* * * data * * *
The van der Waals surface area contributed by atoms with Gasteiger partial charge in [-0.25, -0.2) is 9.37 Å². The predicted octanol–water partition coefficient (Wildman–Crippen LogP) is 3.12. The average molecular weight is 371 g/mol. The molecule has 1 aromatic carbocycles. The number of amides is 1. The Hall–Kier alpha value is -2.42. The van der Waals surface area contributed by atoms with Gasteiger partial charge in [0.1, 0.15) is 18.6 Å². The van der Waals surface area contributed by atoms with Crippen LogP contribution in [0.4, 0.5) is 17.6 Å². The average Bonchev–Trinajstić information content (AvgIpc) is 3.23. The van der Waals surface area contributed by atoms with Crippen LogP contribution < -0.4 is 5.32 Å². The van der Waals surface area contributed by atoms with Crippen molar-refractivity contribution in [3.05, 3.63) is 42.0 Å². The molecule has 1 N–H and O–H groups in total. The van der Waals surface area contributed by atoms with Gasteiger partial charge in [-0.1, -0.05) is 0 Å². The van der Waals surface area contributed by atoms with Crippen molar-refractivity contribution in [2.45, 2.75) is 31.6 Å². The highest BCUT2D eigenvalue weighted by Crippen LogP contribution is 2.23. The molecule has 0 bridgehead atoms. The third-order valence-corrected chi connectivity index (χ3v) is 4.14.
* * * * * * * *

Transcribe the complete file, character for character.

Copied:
The van der Waals surface area contributed by atoms with Gasteiger partial charge in [-0.25, -0.2) is 9.37 Å². The predicted octanol–water partition coefficient (Wildman–Crippen LogP) is 3.12. The average molecular weight is 371 g/mol. The molecule has 1 aromatic carbocycles. The number of amides is 1. The Hall–Kier alpha value is -2.42. The van der Waals surface area contributed by atoms with Gasteiger partial charge in [0.1, 0.15) is 18.6 Å². The van der Waals surface area contributed by atoms with Crippen LogP contribution in [0.4, 0.5) is 17.6 Å². The average Bonchev–Trinajstić information content (AvgIpc) is 3.23. The van der Waals surface area contributed by atoms with Crippen LogP contribution < -0.4 is 5.32 Å². The van der Waals surface area contributed by atoms with Crippen molar-refractivity contribution in [3.05, 3.63) is 42.0 Å². The molecule has 1 N–H and O–H groups in total. The van der Waals surface area contributed by atoms with Gasteiger partial charge in [-0.1, -0.05) is 0 Å². The van der Waals surface area contributed by atoms with Crippen molar-refractivity contribution in [2.45, 2.75) is 31.6 Å². The highest BCUT2D eigenvalue weighted by Crippen LogP contribution is 2.23. The molecule has 0 bridgehead atoms. The third-order valence-corrected chi connectivity index (χ3v) is 4.14.